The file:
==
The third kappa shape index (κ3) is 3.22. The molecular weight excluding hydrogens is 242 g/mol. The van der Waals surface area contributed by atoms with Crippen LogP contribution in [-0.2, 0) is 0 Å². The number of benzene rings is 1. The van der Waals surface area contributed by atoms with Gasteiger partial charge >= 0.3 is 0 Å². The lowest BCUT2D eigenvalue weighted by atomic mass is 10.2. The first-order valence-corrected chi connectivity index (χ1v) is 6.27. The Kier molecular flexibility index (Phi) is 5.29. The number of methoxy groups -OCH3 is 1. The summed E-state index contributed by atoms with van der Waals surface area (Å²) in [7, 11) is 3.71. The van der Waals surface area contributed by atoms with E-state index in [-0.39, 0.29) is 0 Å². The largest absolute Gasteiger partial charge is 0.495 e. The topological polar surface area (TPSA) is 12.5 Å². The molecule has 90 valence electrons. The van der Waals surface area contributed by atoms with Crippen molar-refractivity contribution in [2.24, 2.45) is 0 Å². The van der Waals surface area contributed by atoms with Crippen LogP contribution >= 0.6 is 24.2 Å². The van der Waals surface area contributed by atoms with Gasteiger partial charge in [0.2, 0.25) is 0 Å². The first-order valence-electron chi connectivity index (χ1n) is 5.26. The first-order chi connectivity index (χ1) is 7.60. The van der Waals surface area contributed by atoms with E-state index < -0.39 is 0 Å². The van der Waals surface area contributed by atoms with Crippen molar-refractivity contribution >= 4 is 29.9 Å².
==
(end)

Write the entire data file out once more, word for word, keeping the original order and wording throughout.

The third kappa shape index (κ3) is 3.22. The molecular weight excluding hydrogens is 242 g/mol. The van der Waals surface area contributed by atoms with Crippen LogP contribution in [-0.2, 0) is 0 Å². The number of benzene rings is 1. The van der Waals surface area contributed by atoms with Gasteiger partial charge >= 0.3 is 0 Å². The lowest BCUT2D eigenvalue weighted by atomic mass is 10.2. The first-order valence-corrected chi connectivity index (χ1v) is 6.27. The Kier molecular flexibility index (Phi) is 5.29. The number of methoxy groups -OCH3 is 1. The summed E-state index contributed by atoms with van der Waals surface area (Å²) in [7, 11) is 3.71. The van der Waals surface area contributed by atoms with E-state index in [-0.39, 0.29) is 0 Å². The largest absolute Gasteiger partial charge is 0.495 e. The topological polar surface area (TPSA) is 12.5 Å². The molecule has 90 valence electrons. The van der Waals surface area contributed by atoms with Crippen molar-refractivity contribution in [2.24, 2.45) is 0 Å². The van der Waals surface area contributed by atoms with Crippen LogP contribution >= 0.6 is 24.2 Å². The van der Waals surface area contributed by atoms with Gasteiger partial charge in [0.2, 0.25) is 0 Å². The first-order valence-electron chi connectivity index (χ1n) is 5.26. The first-order chi connectivity index (χ1) is 7.60. The van der Waals surface area contributed by atoms with E-state index < -0.39 is 0 Å². The van der Waals surface area contributed by atoms with Crippen molar-refractivity contribution >= 4 is 29.9 Å².